When I was a Junior theology major in 1970, I thought the return of the Lord was so near that I decided to skip my senior year of college. I told my fiancé that we would buy an old bus, travel the country preaching, and live off freewill offerings. Someone eventually talked me out of that headstrong detour and I went on to graduate. But the imminence of the Second Coming still dominated my thinking.
Then HMS Richards Sr. died. Then HMS Richards Jr. died as well. No two people expected Christ to return in their lifetime more than they did. I began wrestling with the fact that the signs in nature we usually use to indicate the nearness of Christ’s return, such as the earthquake of 1755 and the Dark Day of 1780, occurred a very, very long time ago.
I then studied Matthew 24 more carefully and realized that after Jesus’ listed a series of terrible events such as wars, rumors of wars, earthquakes, and pestilence, He said, “See that you are not troubled; for all these things must come to pass, but the end is not yet.” (Matt 24:6 NKJV) What we point to as signs of the end, Christ told us should not be signs at all!
Scripture offers no indication when the Second Coming will be, however, I see very clear instruction in the Bible on what the church is supposed to be doing in the meantime. The most important metric I would use to indicate whether a church is successful or not, is how well they are able to build in-depth, loving, relationships throughout the congregation that spill over into society.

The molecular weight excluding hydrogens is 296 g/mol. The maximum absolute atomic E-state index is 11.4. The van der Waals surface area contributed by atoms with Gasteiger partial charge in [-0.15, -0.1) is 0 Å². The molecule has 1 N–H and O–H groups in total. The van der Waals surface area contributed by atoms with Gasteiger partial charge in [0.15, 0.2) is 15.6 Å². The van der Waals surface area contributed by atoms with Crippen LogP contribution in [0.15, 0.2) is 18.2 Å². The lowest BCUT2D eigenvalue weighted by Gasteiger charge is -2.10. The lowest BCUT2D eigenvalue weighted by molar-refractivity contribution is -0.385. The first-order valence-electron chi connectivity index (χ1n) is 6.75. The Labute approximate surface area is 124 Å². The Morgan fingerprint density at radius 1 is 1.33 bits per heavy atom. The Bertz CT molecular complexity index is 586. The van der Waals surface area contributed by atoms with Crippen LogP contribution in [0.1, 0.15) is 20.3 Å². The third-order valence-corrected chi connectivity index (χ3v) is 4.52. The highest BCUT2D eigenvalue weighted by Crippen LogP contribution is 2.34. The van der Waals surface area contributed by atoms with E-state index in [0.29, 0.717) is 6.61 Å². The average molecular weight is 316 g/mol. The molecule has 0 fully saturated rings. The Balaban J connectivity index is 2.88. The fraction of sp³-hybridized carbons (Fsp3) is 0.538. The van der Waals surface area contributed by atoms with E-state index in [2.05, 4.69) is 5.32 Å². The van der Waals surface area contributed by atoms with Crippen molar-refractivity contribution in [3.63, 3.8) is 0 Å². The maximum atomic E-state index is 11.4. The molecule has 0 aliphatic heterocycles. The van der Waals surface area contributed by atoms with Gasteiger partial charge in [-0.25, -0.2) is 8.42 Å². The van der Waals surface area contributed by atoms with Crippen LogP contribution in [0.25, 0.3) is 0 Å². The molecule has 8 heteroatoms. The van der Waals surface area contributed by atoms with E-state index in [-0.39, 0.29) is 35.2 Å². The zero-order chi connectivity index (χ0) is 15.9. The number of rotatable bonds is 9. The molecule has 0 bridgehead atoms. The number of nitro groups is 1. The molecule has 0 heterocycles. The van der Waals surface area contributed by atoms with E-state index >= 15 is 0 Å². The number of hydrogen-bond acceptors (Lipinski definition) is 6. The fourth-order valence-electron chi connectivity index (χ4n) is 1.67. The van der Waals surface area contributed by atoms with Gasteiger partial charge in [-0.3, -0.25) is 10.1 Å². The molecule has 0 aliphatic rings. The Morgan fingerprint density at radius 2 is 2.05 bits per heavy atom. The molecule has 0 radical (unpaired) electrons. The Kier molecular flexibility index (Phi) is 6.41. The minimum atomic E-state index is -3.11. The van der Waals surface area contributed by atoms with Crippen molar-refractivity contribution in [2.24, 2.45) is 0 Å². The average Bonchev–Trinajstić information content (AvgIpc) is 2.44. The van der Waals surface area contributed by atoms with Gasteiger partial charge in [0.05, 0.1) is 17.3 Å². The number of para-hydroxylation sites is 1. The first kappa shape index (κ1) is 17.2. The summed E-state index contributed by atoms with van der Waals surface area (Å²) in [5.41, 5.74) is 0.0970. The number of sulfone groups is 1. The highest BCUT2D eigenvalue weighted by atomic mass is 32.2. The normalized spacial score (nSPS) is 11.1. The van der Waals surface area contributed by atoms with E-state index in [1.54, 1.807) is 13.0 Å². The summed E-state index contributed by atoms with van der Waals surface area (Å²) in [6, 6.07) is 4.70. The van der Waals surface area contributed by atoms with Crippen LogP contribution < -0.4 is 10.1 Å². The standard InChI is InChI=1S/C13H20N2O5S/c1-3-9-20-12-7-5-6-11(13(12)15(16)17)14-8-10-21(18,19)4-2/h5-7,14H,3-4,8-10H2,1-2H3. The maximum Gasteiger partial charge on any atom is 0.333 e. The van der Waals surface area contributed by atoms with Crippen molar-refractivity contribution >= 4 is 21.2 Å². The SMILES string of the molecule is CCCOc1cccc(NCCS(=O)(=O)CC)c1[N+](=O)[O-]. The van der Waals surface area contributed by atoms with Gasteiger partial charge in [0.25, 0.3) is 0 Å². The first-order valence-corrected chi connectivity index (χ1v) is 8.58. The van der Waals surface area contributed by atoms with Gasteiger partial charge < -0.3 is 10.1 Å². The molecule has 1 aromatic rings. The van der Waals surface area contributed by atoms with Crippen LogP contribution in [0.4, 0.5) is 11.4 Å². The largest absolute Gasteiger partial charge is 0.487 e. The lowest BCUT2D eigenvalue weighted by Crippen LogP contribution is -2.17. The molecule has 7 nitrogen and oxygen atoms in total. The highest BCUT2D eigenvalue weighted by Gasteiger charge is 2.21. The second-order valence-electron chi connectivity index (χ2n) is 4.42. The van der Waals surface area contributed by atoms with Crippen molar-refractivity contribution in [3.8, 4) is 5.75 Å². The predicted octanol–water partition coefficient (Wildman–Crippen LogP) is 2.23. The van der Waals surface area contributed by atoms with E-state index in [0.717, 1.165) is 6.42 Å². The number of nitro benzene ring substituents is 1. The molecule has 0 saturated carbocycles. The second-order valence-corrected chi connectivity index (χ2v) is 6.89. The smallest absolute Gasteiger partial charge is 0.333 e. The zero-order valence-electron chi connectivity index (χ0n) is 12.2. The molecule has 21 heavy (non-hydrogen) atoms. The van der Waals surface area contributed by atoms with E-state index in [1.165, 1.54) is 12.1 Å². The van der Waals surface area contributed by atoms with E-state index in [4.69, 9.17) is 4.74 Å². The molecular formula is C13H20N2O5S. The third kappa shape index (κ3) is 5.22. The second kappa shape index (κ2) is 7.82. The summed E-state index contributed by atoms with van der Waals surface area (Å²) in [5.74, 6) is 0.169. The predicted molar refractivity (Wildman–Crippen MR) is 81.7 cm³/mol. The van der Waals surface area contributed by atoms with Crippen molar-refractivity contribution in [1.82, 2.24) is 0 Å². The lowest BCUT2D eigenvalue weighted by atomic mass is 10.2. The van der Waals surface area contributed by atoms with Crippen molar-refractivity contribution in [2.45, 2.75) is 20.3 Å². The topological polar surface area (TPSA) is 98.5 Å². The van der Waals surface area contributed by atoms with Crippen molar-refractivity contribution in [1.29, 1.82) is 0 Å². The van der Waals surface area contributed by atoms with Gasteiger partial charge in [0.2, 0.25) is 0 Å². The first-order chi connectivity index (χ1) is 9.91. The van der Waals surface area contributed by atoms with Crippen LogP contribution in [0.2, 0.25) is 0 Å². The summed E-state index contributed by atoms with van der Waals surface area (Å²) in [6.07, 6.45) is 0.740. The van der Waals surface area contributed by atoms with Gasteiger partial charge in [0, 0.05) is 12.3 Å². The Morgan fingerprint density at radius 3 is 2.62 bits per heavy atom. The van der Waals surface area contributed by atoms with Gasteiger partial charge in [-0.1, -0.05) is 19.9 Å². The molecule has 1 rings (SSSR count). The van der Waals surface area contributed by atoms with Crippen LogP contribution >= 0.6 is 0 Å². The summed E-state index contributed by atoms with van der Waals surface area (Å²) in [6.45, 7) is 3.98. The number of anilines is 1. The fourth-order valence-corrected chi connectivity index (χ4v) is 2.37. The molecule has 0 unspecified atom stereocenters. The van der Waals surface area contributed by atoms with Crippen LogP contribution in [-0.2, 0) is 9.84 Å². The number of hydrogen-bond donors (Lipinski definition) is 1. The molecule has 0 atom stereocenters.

Pastor Randy Frazee has a son who was born without a left hand. One day, the little boy’s Sunday School teacher was talking to the children about church. To illustrate her point she folded her hands together as if praying, then turned them inside out, wiggled her fingers, and said, “Here’s the church, here’s the steeple, open the door and see all the people.”
She asked the class to do it, without thinking about the pastor’s son. In a moment the boy next to him, a friend since infancy, reached out his own left hand and said, “Let’s do it together.” The two joined their hands and made the church, the steeple, and all ten people.